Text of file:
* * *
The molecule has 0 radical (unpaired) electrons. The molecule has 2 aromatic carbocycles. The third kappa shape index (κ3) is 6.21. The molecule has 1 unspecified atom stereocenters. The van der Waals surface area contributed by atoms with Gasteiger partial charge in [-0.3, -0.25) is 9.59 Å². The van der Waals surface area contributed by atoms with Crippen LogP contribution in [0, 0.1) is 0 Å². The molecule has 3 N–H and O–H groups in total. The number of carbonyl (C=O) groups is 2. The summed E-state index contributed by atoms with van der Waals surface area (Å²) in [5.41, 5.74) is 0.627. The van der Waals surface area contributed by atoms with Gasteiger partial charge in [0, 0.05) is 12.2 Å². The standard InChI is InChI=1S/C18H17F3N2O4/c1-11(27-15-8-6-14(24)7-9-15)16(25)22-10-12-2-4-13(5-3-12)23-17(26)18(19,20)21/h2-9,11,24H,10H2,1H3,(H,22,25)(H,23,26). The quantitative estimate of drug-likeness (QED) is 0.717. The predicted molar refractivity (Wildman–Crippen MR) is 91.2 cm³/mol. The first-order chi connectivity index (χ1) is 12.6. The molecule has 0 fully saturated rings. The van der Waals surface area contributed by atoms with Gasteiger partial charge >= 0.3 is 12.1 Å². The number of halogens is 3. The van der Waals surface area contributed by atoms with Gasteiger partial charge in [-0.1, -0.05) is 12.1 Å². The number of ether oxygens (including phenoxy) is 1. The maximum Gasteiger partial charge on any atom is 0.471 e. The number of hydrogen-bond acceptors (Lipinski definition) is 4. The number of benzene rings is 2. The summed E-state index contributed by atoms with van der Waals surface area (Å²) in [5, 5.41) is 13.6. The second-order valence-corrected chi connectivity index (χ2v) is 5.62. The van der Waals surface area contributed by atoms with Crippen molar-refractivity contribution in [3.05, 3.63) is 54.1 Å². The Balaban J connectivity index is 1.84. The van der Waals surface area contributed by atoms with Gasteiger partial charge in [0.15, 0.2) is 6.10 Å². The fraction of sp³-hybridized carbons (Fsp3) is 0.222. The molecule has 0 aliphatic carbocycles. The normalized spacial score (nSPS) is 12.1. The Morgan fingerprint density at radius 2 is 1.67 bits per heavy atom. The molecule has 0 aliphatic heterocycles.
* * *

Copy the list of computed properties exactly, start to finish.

The molecule has 0 radical (unpaired) electrons. The molecule has 2 aromatic carbocycles. The third kappa shape index (κ3) is 6.21. The molecule has 1 unspecified atom stereocenters. The van der Waals surface area contributed by atoms with Gasteiger partial charge in [-0.3, -0.25) is 9.59 Å². The van der Waals surface area contributed by atoms with Crippen LogP contribution in [0, 0.1) is 0 Å². The molecule has 3 N–H and O–H groups in total. The number of carbonyl (C=O) groups is 2. The summed E-state index contributed by atoms with van der Waals surface area (Å²) in [5.41, 5.74) is 0.627. The van der Waals surface area contributed by atoms with Gasteiger partial charge in [0, 0.05) is 12.2 Å². The standard InChI is InChI=1S/C18H17F3N2O4/c1-11(27-15-8-6-14(24)7-9-15)16(25)22-10-12-2-4-13(5-3-12)23-17(26)18(19,20)21/h2-9,11,24H,10H2,1H3,(H,22,25)(H,23,26). The quantitative estimate of drug-likeness (QED) is 0.717. The predicted molar refractivity (Wildman–Crippen MR) is 91.2 cm³/mol. The first-order chi connectivity index (χ1) is 12.6. The molecule has 0 fully saturated rings. The van der Waals surface area contributed by atoms with Gasteiger partial charge >= 0.3 is 12.1 Å². The number of halogens is 3. The van der Waals surface area contributed by atoms with Gasteiger partial charge in [-0.1, -0.05) is 12.1 Å². The number of ether oxygens (including phenoxy) is 1. The maximum Gasteiger partial charge on any atom is 0.471 e. The number of hydrogen-bond acceptors (Lipinski definition) is 4. The number of benzene rings is 2. The summed E-state index contributed by atoms with van der Waals surface area (Å²) in [5, 5.41) is 13.6. The second-order valence-corrected chi connectivity index (χ2v) is 5.62. The van der Waals surface area contributed by atoms with Crippen molar-refractivity contribution in [3.05, 3.63) is 54.1 Å². The Balaban J connectivity index is 1.84. The van der Waals surface area contributed by atoms with Gasteiger partial charge in [0.15, 0.2) is 6.10 Å². The fraction of sp³-hybridized carbons (Fsp3) is 0.222. The molecule has 0 aliphatic carbocycles. The normalized spacial score (nSPS) is 12.1. The Morgan fingerprint density at radius 2 is 1.67 bits per heavy atom. The molecule has 0 aliphatic heterocycles.